Friday, August 31, 2007

Ministry Time Q&A

In the comments to the previous post on the my longing for a return to the Vineyard 5-step prayer model (Pining), Dave Halls raised some interesting questions and insights, which I thought warranted a new post to address.

I've tried to re-phrase Dave's questions into a Q&A format, and I hope this does justice to what he was intending.

Q: Could the Five Step Prayer Model best be seen as "Prayer 101"?
As we used it back in the day, it certainly did function as an introduction to prayer ministry. And while it should never be seen as the be-all and end-all of prayer ministry, the simplicity of it kept us from becoming overly-dramatic (adopting unnecessary language, volume, tone, or physical gestures to demonstrate "anointing"), and kept the focus on the person receiving the prayer, and the co-operation with what the Spirit was doing.
Q: Could the well-known stories of manifestations at Wimber's meetings served as giving “permission” to similar things at TACF, while the five-step model was now "old news"?
Yes, although I had never attended one of Wimber's Signs & Wonders conferences, I suppose what was written in Power Evangelism and Power Healing could be seen that way. I think where things started getting "off" was more when a thinking co-operation with the Spirit gave way to scripted "here's what you're coming for prayer for".

And any prayer model can become routinized. Sometimes, however, the things we seek or allow that get us "out of a rut" may not be of long-term benefit.
Q: Doesn't TACF train their prayer teams to take time with people, instead of the knock-em-down style that was highlighted in the comments to the other post?
I haven't been for a number of years, so I'm not sure how they train their prayer teams. I know the phrase "soaking prayer" was around during those days, and the idea was to take time when praying for others, instead of having the ministry time version of a fast-food drive-thru.

It's apparent that people have had differing experiences of prayer times in TACF, and each of us can speak only of what we personally experienced. Wendy & I were once mowed down by an over-zealous prayer couple who yelled "more, Lord" and "yes, God" as they pushed and pulled a whole line of people down within minutes. Because we were Vineyard pastors at the time, we knew we needed to inform the leaders there about this substandard behaviour, but the leaders assumed we were critics and literally turned their backs on us as we were talking to them.

I don't want to make the mistake of seeing this as a TACF-only problem. It affected many Vineyards and many churches in other denominations, as well.

And it bears repeating that we're not questioning the genuineness of the Spirit's presence at TACF or other places that were "in the river" – we have benefited spiritually from what the Holy Spirit was doing in that season. Those were precious times with Him; it's the way that we allowed prayer times to change that is of concern to me.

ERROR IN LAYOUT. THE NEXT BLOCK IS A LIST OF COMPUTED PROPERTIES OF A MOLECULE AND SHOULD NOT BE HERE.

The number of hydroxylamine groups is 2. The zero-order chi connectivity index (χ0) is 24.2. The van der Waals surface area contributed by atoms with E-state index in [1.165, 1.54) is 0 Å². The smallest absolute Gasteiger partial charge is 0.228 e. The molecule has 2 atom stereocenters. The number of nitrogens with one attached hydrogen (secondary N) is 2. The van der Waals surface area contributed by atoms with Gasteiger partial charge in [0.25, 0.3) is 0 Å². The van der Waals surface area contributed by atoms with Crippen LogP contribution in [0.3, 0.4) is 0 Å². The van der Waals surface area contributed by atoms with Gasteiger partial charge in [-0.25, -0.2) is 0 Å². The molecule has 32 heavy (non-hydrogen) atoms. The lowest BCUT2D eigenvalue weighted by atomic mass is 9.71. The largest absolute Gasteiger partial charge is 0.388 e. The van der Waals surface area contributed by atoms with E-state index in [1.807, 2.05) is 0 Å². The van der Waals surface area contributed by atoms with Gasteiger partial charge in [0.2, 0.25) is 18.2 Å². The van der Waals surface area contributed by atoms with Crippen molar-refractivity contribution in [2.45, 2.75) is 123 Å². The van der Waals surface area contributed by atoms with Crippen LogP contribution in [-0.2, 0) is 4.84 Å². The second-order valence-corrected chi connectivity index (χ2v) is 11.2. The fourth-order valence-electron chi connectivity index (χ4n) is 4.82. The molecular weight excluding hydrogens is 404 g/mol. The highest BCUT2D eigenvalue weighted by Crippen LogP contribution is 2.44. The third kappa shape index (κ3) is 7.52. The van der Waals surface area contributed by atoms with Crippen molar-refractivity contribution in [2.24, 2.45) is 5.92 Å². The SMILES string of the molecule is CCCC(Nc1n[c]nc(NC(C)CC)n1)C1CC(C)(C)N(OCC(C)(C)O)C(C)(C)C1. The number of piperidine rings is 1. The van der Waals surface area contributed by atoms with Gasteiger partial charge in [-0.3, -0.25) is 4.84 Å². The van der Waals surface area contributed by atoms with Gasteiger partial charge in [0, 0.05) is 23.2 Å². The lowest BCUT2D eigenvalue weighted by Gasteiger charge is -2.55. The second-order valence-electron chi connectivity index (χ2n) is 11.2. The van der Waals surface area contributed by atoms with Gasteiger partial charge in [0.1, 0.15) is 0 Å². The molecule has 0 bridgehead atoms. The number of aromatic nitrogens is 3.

Q: Didn't "more Lord" originate with Wimber, or wasn't he at least one of those known to say such things during ministry times?
I don't doubt it, and let me be clear: I'm not advocating for a moratorium on the phrase "more, Lord". Sometimes, it may be the only appropriate thing to say, depending on what God is doing at the time. It's the mindless repetition of "more Lord", as if it were a charismatic incantational mantra, that I'm suggesting has replaced a more pastoral and Spirit-led model of praying for others.
Q: Would it be better to place prayer models, of any kind, into the category of spiritual formation, instead of seeing them devolve into palliative care?
If I'm getting what you're saying here, I would agree that the hard work comes after prayer is over; however, I'm NOT suggesting that the prayer is significant only as a "decision point", with receiving prayer being some kind of participatory indicator of the seriousness of the person making said decision.

For example, when people have come forward requesting prayer for their struggle with forgiving someone, the prayer time is significant on several levels – acknowledgement of the need for change, inner healing for whatever wounds have contributed to the lack of forgiveness, and empowering of the Spirit to "walk out forgiveness" once the prayer time is over and Monday morning reality must be engaged. In this sense, prayer ministry does indeed fit into the category of spiritual formation.

And certainly, there are people who treat ministry time as a magic wand that fixes everything instantaneously and that applies both to those who are praying and those who are receiving prayer. Without in any way discounting or marginalizing the Holy Spirit's touch during those prayer times, we need to realize that the "co-operation" part of ministry time must continue as we walk out those prayer times in real time.
It seems like the theme across greater blogdom this past week has been prayer! Thanks for keeping the conversation going with some great questions. I look forward to seeing this dialogue continue.

1 comment:

  1. I think an important key here is that although spiritual leaders can give us guidence on how we can pray, we need to be careful about putting God in a box.

    There are times when God speaks to the people praying and the "prayee" does not need to say anything. Then there are times when God is telling the prayee to tell people what needs to be prayed about - just like what I did with Rob.

    I see the 5 step prayer process and others like that as a framework to help us get going - to give us spiritually timid people that first step of faith.

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